Names of Indoor Rock Climbing Holds and How to Use Different Types
The best way to become a better climber is to simply get out and climb. Once you've gotten started, regular climbing will allow you to quickly build up strength and endurance. And just being at a rock gym will allow you to watch better climbers and mimic how they move on the wall.
But another important aspect of developing your climbing skills is to learn the types of holds and how to use them. Climbing holds come in a huge variety of shapes from blobs to bats. Many of these shapes try to mimic real rock features while others are merely for fun. But it is not the specific shape that matters, but rather how that shape can be utilized. In fact, even turning the same shape upside down might result in a completely different type of hold.
Become familiar with the types of holds listed below and how to use them. You will surely improve your climbing just by being able to predict how to use a hold by looking at it. Plus, it will make sharing beta, or the sequence of moves, with fellow climbers much easier.
Jugs are every climber's best friend. The term basically encompasses every large, easy to grab hold. They can be held with the entire hand (and sometimes both) while requiring minimal energy. Beginner routes can be made up entirely of jugs. But even advanced routes will often have them on overhangs and roofs.
No special technique is required to use jugs. However, it can be helpful to keep your arms straight to keep them from getting prematurely fatigued. Also, don't be afraid to take advantage of the solid handhold to do a foot smear.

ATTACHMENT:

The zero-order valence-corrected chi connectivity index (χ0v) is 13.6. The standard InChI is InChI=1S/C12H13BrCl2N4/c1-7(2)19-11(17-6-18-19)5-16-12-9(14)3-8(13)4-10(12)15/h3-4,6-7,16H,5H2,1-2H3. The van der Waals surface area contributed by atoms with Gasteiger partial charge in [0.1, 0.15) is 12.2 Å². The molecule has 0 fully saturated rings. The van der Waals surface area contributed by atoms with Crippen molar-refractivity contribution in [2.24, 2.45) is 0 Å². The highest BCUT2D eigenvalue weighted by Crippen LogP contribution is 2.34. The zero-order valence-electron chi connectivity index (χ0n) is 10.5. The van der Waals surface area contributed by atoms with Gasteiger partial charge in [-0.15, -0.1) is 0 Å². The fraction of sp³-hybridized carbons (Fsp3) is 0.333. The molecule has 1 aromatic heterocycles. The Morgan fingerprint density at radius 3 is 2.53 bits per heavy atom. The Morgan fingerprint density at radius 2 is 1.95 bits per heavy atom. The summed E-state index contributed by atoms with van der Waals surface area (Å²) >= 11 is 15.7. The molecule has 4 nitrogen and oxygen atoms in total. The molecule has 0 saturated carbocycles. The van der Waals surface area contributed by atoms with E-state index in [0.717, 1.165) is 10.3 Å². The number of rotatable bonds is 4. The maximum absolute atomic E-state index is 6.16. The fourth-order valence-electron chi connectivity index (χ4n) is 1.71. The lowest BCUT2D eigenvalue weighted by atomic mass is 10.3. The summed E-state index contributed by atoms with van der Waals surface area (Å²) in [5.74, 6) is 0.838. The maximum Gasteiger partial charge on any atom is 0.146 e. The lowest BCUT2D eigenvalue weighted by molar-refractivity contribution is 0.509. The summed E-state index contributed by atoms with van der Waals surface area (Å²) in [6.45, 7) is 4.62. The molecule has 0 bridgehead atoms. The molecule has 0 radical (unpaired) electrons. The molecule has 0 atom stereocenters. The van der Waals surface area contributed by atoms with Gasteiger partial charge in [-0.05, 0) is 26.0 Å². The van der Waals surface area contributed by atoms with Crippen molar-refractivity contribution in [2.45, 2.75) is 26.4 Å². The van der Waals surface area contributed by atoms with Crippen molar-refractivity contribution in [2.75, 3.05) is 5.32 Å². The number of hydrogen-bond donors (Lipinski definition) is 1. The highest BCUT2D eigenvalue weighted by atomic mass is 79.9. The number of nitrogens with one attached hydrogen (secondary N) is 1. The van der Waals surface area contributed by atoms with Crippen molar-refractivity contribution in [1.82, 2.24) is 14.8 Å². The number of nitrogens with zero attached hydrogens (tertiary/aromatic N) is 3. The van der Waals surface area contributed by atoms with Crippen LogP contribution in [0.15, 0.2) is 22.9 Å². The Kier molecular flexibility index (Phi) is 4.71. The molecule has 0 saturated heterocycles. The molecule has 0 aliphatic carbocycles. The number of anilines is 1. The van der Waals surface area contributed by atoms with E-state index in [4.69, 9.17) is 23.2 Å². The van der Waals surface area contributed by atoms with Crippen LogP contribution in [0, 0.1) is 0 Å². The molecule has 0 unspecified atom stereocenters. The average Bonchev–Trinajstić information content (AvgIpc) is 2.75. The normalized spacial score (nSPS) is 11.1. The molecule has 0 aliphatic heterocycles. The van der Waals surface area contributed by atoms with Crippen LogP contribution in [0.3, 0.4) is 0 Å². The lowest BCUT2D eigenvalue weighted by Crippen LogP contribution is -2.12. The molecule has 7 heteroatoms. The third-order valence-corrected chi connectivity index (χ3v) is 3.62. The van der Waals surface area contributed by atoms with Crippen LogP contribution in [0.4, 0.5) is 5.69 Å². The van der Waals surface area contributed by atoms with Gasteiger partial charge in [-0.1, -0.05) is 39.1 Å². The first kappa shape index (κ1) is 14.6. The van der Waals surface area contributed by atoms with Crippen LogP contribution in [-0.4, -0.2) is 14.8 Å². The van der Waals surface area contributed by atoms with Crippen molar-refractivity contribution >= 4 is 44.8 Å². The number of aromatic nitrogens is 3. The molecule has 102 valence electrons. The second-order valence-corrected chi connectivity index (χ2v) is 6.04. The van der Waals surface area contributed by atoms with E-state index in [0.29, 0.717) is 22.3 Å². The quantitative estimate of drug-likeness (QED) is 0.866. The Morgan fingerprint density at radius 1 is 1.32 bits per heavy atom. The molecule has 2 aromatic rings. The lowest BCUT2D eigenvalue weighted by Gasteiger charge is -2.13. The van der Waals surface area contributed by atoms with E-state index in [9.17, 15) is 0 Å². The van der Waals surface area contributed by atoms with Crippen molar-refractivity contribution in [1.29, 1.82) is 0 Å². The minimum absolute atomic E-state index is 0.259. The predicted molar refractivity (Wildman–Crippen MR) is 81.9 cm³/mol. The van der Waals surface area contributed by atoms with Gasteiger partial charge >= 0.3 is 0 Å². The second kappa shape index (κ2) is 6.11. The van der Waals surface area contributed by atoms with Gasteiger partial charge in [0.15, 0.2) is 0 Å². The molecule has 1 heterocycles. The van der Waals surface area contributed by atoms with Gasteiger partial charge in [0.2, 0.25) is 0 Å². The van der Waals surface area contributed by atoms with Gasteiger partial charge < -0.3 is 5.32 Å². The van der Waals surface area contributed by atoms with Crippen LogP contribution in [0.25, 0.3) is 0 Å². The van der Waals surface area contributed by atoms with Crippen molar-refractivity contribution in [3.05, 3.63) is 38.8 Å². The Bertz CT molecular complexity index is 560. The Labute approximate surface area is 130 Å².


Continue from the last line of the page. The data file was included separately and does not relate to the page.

Mini-Jugs and Incuts
Mini-jugs and incuts refer to the same type of hold. These holds are smaller than jugs but still provide a very solid handhold. Generally mini-jugs are only deep enough to fit up to the second knuckle while jugs will be deep enough to fit your entire finger behind. All mini-jugs and incuts have a lip to get your fingers behind.
Just like with jugs, the most efficient way to use mini-jugs is with a straight arm and straight wrist. In most cases, the maximal length of fingers should be placed inside the hold. However, if the hold is less than one knuckle deep, it is best to put the joint directly on the lip while below the hold. This technique allows a more natural open grip (as opposed to a closed grip crimp described below) to reduce the chance of injury.
Slopers can be very difficult for new climbers but are quite a necessity on more advanced routes. They tend to have no lip or edge of any kind. Or if they do possess a featured surface, it is practically useless to get a direct grip. Slopers make up for their roundness with a rough or "positive" surface.
The secret to slopers is to get as much surface area of the hand on the climbing hold. The friction generated between the hand and the hold keeps the climber from falling off. It takes some getting used to before slopers feel comfortable and trustworthy. Slopers are best hung on from below with straight arms.
Pockets are essentially round holes that allow you to hook between 1 and 3 fingers. They vary in depth and texture but generally do not have any sort of lip.
When using pockets, you want to most efficiently use the few fingers that fit. For one finger pockets, you want to use your strongest finger--generally your middle or index finger. Two finger pockets are best held with your middle and ring finger. Using these similarly sized fingers keeps your wrist in a straight line. Three finger pockets use all but the pinkie. Sometimes it can be advantageous to jam more fingers into a smaller pocket, but not always.
Pinches are usually vertically oriented holds. They can share similar properties to slopers and other holds, but are narrow enough to fit the entire hand around.